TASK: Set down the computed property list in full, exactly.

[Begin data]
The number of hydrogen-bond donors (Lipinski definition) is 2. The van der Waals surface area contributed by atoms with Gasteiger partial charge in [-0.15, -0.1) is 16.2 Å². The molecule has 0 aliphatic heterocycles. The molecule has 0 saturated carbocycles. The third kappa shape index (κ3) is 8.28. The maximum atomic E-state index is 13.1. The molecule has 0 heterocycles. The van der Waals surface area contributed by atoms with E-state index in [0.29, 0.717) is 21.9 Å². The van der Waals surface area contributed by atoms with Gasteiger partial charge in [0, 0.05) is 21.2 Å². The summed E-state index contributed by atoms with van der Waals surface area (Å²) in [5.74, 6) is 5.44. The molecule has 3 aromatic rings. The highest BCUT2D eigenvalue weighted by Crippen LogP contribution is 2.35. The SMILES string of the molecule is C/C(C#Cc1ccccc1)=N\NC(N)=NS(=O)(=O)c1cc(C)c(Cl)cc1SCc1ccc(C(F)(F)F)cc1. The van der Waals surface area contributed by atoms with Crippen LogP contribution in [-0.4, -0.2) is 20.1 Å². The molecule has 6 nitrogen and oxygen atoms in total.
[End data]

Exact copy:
The number of hydrogen-bond donors (Lipinski definition) is 2. The van der Waals surface area contributed by atoms with Gasteiger partial charge in [-0.15, -0.1) is 16.2 Å². The molecule has 0 aliphatic heterocycles. The molecule has 0 saturated carbocycles. The third kappa shape index (κ3) is 8.28. The maximum atomic E-state index is 13.1. The molecule has 0 heterocycles. The van der Waals surface area contributed by atoms with E-state index in [0.29, 0.717) is 21.9 Å². The van der Waals surface area contributed by atoms with Gasteiger partial charge in [0, 0.05) is 21.2 Å². The summed E-state index contributed by atoms with van der Waals surface area (Å²) in [5.74, 6) is 5.44. The molecule has 3 aromatic rings. The highest BCUT2D eigenvalue weighted by Crippen LogP contribution is 2.35. The SMILES string of the molecule is C/C(C#Cc1ccccc1)=N\NC(N)=NS(=O)(=O)c1cc(C)c(Cl)cc1SCc1ccc(C(F)(F)F)cc1. The van der Waals surface area contributed by atoms with Crippen LogP contribution in [-0.4, -0.2) is 20.1 Å². The molecule has 6 nitrogen and oxygen atoms in total.